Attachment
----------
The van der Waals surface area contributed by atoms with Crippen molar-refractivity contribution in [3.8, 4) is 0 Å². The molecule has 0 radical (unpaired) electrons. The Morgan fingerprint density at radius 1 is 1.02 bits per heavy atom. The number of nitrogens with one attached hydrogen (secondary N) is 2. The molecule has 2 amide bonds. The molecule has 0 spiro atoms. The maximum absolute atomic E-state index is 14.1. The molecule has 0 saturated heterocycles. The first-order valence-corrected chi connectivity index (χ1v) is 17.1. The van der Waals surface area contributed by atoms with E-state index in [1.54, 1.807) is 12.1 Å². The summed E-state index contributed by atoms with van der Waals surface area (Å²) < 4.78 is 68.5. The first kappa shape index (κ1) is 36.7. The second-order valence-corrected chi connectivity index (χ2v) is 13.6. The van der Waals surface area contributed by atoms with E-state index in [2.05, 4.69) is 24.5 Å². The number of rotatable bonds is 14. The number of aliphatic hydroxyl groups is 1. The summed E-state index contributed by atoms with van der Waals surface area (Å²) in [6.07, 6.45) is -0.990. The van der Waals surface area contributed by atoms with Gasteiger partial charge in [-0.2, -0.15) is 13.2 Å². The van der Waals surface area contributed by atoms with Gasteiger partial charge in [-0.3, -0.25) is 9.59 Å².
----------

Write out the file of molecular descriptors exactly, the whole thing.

The van der Waals surface area contributed by atoms with Crippen molar-refractivity contribution in [3.8, 4) is 0 Å². The molecule has 0 radical (unpaired) electrons. The Morgan fingerprint density at radius 1 is 1.02 bits per heavy atom. The number of nitrogens with one attached hydrogen (secondary N) is 2. The molecule has 2 amide bonds. The molecule has 0 spiro atoms. The maximum absolute atomic E-state index is 14.1. The molecule has 0 saturated heterocycles. The first-order valence-corrected chi connectivity index (χ1v) is 17.1. The van der Waals surface area contributed by atoms with E-state index in [1.54, 1.807) is 12.1 Å². The summed E-state index contributed by atoms with van der Waals surface area (Å²) < 4.78 is 68.5. The first kappa shape index (κ1) is 36.7. The second-order valence-corrected chi connectivity index (χ2v) is 13.6. The van der Waals surface area contributed by atoms with E-state index in [2.05, 4.69) is 24.5 Å². The number of rotatable bonds is 14. The number of aliphatic hydroxyl groups is 1. The summed E-state index contributed by atoms with van der Waals surface area (Å²) in [6.07, 6.45) is -0.990. The van der Waals surface area contributed by atoms with Gasteiger partial charge in [-0.2, -0.15) is 13.2 Å². The van der Waals surface area contributed by atoms with Gasteiger partial charge in [-0.3, -0.25) is 9.59 Å².